[In C. S. Lewis’ book, The Great Divorce, souls in hell can hop on a bus and visit heaven whenever they like. Some do, but in heaven they are like ghosts, and most of them don’t stay because they find their new surroundings uncongenial. To feel at home they will have to change, and change is hard—as the following excerpt cleverly shows in the case of a ghost who is tormented by lust, represented by a little red lizard sitting on his shoulder, twitching its tail like a whip and whispering things in his ear.]
“Yes. I’m off,” said the Ghost. “Thanks for all your hospitality. But it’s no good, you see. I told this little chap” (here he indicated the lizard) “that he’d have to be quiet if he came—which he insisted on doing. Of course his stuff won’t do here: I realise that. But he won’t stop. I shall just have to go home.”
“Would you like me to make him quiet?” said the flaming Spirit—an angel, as I now understood.
“Of course I would,” said the Ghost.
“Then I will kill him,” said the Angel, taking a step forward.
“Oh—ah—look out! You’re burning me. Keep away,” said the Ghost, retreating.
“Don’t you want him killed?”
“You didn’t say anything about killing him at first. I hardly meant to bother you with anything so drastic as that.”
“It’s the only way,” said the Angel, whose burning hands were now very close to the lizard. “Shall I kill it?”
“Well, that’s a further question. I’m quite open to consider it, but it’s a new point, isn’t it? I mean, for the moment I was only thinking about silencing it because up here—well, it’s so damned embarrassing.”
“May I kill it?”
“Well, there’s time to discuss that later.”
“There is no time. May I kill it?”
“Please, I never meant to be such a nuisance. Please—really—don’t bother. Look! It’s gone to sleep of its own accord. I’m sure it’ll be all right now. Thanks ever so much.”
“May I kill it?”
“Honestly, I don’t think there’s the slightest necessity for that. I’m sure I shall be able to keep it in order now. I think the gradual process . . .”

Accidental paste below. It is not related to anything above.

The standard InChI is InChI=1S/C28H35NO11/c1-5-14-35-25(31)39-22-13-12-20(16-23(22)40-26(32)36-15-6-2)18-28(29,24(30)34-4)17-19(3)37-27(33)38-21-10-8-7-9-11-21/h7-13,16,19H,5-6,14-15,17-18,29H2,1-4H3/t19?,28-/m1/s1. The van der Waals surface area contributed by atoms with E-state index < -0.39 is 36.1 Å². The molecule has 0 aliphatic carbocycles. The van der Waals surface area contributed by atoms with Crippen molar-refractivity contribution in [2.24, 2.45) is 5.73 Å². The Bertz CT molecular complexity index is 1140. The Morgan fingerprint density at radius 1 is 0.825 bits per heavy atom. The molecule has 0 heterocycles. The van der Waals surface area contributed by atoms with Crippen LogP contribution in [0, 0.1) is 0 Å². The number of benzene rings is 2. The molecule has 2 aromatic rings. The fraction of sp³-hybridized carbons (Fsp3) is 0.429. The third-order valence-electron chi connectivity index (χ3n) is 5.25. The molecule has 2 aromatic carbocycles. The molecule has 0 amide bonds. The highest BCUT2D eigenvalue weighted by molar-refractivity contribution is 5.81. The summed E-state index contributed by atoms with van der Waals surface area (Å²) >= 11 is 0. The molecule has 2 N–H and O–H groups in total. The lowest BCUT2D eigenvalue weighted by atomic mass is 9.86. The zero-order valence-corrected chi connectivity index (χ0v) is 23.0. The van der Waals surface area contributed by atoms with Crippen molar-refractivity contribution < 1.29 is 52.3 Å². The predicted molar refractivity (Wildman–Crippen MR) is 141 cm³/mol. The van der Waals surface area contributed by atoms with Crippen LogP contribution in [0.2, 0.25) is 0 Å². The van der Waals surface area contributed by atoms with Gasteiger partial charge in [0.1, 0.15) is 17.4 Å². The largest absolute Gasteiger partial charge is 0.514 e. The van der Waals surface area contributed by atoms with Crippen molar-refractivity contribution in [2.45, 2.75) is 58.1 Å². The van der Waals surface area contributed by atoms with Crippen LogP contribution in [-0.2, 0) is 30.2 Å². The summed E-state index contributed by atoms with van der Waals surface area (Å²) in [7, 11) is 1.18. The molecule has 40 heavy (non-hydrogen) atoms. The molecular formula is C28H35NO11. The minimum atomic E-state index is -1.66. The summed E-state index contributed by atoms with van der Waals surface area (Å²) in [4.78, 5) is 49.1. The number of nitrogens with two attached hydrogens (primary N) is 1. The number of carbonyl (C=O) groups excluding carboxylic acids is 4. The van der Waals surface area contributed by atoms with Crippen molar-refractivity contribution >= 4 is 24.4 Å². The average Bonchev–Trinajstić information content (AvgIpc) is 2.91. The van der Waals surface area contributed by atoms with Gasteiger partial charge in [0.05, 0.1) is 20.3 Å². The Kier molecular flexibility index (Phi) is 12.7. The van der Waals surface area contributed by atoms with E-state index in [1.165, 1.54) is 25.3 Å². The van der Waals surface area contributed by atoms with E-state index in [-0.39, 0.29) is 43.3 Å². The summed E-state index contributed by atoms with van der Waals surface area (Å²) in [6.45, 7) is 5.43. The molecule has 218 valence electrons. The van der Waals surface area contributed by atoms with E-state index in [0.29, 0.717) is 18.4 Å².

Thoughts about Eroticism
As bees their sting, so the promiscuous leave behind them in each encounter something of themselves by which they are made to suffer.
Coquettes know how to please, not how to love, which is why men love them so much.
Free love is sometimes love but never freedom.
How desolate and ultimately disastrous and destructive is the pursuit of Eros for its own sake.
In my second marriage I tried to preserve the respect for my wife’s [sexual] liberty which I thought my creed enjoined. I found however that my capacity for forgiveness was not equal to the demands I was making on it.
None of us know what exactly is the sexual code we believe in, approving of many things on paper which we violently object to when they are practised by those we care about.
Of all sexual aberrations, chastity is the strangest.
Sex is the closest that many people ever come to a spiritual experience. Indeed, it is because it is a spiritual experience of sorts that so many chase after it with a repetitive, desperate kind of abandon.
Sex without love is an empty experience; but as empty experiences go, it’s a pretty good empty experience.
She often dined with me at the Cecil Hotel, where her appearance in the dining-room always created a marked impression. This I liked. In relations between the sexes, there is a strong element of exhibitionism.
The anger of lovers renews their love.
Terence (from The Woman of Andros, 166 BC)
Sex attraction doesn’t necessarily bring affection in its train. Sometimes it thrives on hostility. Sex can mix and blend with any strong emotion, of which love is only one.
The Freudian psychologist insists that the sexual impulse is the chief source of psychological suffering and disorder.
The journey from erotomania to erotophobia is shorter than many people think.
The only thing that sanctifies sex is desire.
Germaine Greer Interview
The sexual freedom of today for most people is really only a convention, an obligation, a social duty, a social anxiety, a necessary feature of the consumer’s way of life.
’Tis an affect worth consideration, that they, who are masters in the trade, prescribe as a remedy for amourous passions the full and free view of the body a man desires; so that, to cool his ardour, there needs no more but at full liberty to see and contemplate what he loves.
When you’re in love your instinct is to contemplate the beloved. When you’re in lust your instinct is to contemplate your enjoyment.
Whenever we attempt to exploit sex like any other natural force or try to turn it into an intellectual problem and a matter of conscious emotion, we make a mess of it. Sex is good. It is the intrusion of the rationalising, exploiting mind that pollutes it and makes it turn rotten.